ST. PETERSBURG -- Stealing bases isn't always about stealing bases. Desmond Jennings has the speed and the ability to be one of the Majors' best thieves, but he entered Sunday's game against the Yankees with just seven.
"A lot of it has to do with getting on base," manager Joe Maddon said. "When you get a little bit cold offensively, as a basestealer, of course, you don't have as many opportunities. Good basestealers, they're getting out there on a consistent basis, and they've got that vibe going on."
Jennings entered Sunday's action hitting .233, with a .293 on-base percentage.
"He just needs to get back out there, get that on-base percentage back up there," Maddon said. "Accept his walks. Early in the year and during Spring Training, his strike zone was in good order when he was out there a lot. And that's when you see him go. That's always been the case. All the good basestealers that I've had, when they've struggled, then they get out there sporadically, [they're] not as clean on the basestealing. He needs to just get out there more."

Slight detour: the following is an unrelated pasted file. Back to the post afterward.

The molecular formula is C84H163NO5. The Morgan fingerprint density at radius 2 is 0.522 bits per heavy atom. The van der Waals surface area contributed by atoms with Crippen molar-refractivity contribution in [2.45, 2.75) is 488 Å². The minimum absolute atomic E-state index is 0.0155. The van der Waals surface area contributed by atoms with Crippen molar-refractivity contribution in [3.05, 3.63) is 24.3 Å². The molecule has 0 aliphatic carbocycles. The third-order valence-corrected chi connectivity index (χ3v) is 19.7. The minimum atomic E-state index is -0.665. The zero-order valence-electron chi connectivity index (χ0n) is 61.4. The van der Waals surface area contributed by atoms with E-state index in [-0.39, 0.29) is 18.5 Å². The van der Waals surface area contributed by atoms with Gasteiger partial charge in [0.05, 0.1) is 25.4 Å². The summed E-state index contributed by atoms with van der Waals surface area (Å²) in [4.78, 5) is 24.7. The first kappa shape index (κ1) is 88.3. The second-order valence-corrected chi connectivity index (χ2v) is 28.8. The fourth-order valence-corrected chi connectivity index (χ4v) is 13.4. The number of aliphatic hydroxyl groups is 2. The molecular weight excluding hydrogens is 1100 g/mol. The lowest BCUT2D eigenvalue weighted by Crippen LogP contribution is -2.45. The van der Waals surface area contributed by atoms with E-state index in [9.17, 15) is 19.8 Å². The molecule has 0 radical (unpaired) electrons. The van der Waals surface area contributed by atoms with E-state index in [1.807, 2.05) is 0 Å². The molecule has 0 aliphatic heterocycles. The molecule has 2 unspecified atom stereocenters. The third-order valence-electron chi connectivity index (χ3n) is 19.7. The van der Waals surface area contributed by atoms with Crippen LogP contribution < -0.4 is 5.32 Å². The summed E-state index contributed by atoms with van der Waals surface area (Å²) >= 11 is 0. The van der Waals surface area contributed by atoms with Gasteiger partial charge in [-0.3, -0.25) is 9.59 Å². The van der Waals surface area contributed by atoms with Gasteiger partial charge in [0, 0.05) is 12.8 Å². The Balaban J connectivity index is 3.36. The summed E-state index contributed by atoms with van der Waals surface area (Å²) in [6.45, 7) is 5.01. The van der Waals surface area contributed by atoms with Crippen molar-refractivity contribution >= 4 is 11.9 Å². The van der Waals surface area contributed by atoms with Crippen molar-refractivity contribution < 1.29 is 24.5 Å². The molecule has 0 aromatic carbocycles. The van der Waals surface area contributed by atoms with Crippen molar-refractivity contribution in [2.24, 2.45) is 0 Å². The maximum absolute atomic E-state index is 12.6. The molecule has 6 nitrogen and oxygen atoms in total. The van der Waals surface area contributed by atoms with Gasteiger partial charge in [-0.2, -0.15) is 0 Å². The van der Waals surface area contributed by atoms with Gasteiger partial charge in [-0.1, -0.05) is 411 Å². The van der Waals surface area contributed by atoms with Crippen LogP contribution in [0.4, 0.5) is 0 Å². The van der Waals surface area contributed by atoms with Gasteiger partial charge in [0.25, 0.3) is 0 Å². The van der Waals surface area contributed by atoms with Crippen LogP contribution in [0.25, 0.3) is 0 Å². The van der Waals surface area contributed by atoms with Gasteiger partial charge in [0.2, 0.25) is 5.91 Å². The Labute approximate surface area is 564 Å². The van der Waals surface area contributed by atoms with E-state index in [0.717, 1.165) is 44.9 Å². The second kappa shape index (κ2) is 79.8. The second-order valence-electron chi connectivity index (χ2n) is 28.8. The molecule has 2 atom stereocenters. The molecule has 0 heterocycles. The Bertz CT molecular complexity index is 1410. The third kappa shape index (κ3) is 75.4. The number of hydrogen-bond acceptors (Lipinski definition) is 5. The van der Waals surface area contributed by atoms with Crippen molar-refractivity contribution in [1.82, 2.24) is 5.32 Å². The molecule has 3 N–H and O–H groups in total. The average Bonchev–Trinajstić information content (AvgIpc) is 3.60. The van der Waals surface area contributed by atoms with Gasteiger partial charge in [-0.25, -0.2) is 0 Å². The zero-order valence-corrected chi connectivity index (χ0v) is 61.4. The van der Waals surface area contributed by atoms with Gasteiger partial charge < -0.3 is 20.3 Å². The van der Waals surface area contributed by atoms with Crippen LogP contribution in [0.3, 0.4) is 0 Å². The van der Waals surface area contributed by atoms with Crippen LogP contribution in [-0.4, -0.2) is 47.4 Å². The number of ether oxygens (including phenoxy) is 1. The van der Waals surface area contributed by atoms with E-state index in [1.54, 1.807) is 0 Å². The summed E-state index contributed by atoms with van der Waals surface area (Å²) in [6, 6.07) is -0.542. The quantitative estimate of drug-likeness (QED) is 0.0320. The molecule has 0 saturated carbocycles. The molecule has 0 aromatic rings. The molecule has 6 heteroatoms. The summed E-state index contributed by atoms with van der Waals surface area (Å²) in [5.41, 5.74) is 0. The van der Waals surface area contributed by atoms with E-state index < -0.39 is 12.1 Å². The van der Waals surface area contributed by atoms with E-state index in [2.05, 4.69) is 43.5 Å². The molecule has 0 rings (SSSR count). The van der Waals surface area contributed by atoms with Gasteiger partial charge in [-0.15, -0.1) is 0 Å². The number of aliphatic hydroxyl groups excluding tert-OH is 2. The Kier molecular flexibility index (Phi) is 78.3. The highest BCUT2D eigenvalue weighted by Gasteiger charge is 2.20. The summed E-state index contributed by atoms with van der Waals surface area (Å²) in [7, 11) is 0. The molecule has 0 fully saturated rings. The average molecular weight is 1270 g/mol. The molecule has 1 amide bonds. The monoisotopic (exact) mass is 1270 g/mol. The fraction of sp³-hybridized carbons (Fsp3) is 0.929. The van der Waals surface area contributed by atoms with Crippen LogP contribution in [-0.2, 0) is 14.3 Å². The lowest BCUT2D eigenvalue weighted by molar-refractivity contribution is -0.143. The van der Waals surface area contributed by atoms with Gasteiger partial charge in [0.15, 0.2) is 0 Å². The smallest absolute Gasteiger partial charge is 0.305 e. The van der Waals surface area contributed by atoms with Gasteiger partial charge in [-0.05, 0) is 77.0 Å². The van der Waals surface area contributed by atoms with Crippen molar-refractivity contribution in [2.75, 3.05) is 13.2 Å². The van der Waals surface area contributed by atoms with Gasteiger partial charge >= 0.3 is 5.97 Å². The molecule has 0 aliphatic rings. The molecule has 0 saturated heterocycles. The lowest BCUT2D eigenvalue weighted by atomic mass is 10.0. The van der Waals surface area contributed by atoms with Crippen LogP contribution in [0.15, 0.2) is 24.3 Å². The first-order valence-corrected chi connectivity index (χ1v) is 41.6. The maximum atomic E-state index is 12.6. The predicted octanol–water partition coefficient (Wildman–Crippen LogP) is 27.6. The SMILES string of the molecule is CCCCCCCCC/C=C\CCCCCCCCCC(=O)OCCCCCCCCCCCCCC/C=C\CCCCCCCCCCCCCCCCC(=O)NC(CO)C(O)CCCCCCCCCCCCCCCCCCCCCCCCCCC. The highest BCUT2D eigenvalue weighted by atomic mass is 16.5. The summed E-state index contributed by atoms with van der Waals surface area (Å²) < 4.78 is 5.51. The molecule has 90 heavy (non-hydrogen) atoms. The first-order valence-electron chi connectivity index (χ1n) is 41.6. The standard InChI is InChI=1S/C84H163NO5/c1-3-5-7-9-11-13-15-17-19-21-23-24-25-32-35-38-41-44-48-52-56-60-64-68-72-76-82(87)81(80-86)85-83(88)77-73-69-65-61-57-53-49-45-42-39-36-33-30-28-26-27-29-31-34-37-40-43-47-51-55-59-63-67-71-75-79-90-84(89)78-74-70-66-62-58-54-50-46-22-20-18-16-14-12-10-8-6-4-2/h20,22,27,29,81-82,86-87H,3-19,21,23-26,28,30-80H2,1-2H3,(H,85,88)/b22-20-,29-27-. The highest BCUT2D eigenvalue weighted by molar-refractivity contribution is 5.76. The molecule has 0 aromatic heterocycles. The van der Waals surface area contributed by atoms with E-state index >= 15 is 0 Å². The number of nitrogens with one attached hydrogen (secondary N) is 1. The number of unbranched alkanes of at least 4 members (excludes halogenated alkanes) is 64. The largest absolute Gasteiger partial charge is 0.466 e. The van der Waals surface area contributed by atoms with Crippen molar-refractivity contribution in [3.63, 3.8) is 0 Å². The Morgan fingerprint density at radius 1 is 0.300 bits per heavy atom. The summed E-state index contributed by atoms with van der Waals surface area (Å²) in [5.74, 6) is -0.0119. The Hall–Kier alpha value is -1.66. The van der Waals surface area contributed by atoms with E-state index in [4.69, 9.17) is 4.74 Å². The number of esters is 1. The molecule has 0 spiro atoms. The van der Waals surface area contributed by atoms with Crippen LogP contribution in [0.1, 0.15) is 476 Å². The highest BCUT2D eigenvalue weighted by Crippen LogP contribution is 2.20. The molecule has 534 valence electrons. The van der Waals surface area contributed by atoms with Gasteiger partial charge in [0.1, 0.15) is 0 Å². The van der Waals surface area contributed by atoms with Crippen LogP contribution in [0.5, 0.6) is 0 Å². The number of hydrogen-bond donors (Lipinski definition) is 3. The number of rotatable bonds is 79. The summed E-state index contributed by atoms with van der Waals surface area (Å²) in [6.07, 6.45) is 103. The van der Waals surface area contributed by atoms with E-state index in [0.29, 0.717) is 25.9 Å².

"It's just like any other thing," Jennings said. "When you get on, you don't want to just get on and run. You don't want to run into an out or get picked off. It's something, when you haven't been on base in a while, you have to get the timing of the pitcher. You have to get your jumps. It's different. It's about a comfort level more than anything."
The Rays have just 22 stolen bases this season. Clearly, they are not the running Rays of years past.
"We're more situational than we have been," Maddon said. "We've been OK, we've gotten thrown out on the bases way too often this year. A lot of it has been pickoffs. A couple of line drives. Sometimes that can be cyclical also. I just want us to be smart."
Bill Chastain is a reporter for MLB.com. This story was not subject to the approval of Major League Baseball or its clubs.